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Why won't American businesses stop the GOP?

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J. Scott Applewhite / AP

(Read caption) House Budget Committee Chairman Paul Ryan, R-Wis. gestures during a news conference at the Capitol in Washington on April 13, 2011. Do America's businesses think that Rep. Ryan and the Republicans will back down from their demands before the economy crashes?

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As the government approaches its borrowing limit of $14.3 trillion, Republicans are seeking political advantage over what conditions should be attached to raising that limit.

This is a scandal — or should be. Raising the debt limit shouldn’t be subject to party politics. Economic extortion should be out of bounds.

It’s bad enough government shutdowns have become an accepted part of political negotiation. But failure to increase the amount the Treasury can borrow would have far graver results.

Not only would the government be unable to issue Social Security or Medicare checks but the United States couldn’t pay interest on its current debt.

We’d go into default. The full faith and credit of the United States would be in jeopardy. Treasury bonds would go into free fall. Interest rates would skyrocket.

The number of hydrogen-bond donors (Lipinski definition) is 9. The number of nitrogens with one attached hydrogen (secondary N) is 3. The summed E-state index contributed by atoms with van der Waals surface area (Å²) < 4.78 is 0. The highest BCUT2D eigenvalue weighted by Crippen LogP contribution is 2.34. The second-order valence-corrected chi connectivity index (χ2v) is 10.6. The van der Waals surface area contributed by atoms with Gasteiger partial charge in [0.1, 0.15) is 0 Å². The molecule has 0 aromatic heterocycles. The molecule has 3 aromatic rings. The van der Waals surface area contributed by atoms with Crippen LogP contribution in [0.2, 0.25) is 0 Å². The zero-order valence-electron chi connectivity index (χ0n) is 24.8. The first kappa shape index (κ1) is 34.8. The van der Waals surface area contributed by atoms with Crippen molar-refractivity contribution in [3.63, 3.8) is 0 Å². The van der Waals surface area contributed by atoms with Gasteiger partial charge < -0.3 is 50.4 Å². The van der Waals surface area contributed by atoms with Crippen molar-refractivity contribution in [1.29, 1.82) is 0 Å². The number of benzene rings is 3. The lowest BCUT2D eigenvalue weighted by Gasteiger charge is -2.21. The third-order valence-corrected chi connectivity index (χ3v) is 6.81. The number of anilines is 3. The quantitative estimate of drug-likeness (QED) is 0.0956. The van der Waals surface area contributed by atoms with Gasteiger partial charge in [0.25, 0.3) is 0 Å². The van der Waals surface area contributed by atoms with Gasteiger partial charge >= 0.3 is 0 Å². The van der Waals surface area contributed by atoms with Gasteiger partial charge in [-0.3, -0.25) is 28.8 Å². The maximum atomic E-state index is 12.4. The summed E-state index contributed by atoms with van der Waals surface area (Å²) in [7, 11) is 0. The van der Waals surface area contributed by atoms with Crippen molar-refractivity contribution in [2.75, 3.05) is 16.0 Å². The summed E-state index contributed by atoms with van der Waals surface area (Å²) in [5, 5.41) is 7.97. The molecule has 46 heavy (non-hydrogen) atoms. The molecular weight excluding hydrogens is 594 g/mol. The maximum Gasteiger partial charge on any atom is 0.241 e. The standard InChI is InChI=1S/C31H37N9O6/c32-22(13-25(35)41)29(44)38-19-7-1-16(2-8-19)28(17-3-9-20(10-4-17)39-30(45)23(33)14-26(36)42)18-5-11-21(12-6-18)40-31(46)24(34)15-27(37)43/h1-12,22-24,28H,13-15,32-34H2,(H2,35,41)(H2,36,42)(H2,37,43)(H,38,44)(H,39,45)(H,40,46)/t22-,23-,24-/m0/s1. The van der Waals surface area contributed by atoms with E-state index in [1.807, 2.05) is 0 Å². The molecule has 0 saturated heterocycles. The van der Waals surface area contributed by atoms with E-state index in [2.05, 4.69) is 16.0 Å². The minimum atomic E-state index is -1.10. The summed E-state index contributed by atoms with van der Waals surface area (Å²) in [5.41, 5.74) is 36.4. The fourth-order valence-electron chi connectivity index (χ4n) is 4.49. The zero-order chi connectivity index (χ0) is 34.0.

We, and most of the rest of the world, would fall into financial chaos.

The recovery is still fragile. All this would force us and most of the rest of the world into a deeper recession or worse.

No one in their right mind would threaten this. Yet it’s talked about as if it’s just another aspect of Washington politics — a threat that might be carried out in early July when the Treasury runs out of ways to keep paying our debts.

In fact, it’s a giant game of highway chicken, and if one driver doesn’t yield the crash will be catastrophic.

Games of chicken are won by drivers able to convince their opponents they won’t swerve. That gives a strategic advantage to Republicans backed by the Tea Party, who are so convinced government is evil they’ve signaled they’d be willing to risk it.

But this shouldn’t be a matter of political strategy. Disagreement about the nation’s budget should be worked out through the constitutional process of majority votes in Congress, followed by the President’s signature or veto, and Congress’s right to override the veto.

No group of legislators is entitled to threaten to crash the United States economy if its demands aren’t met.

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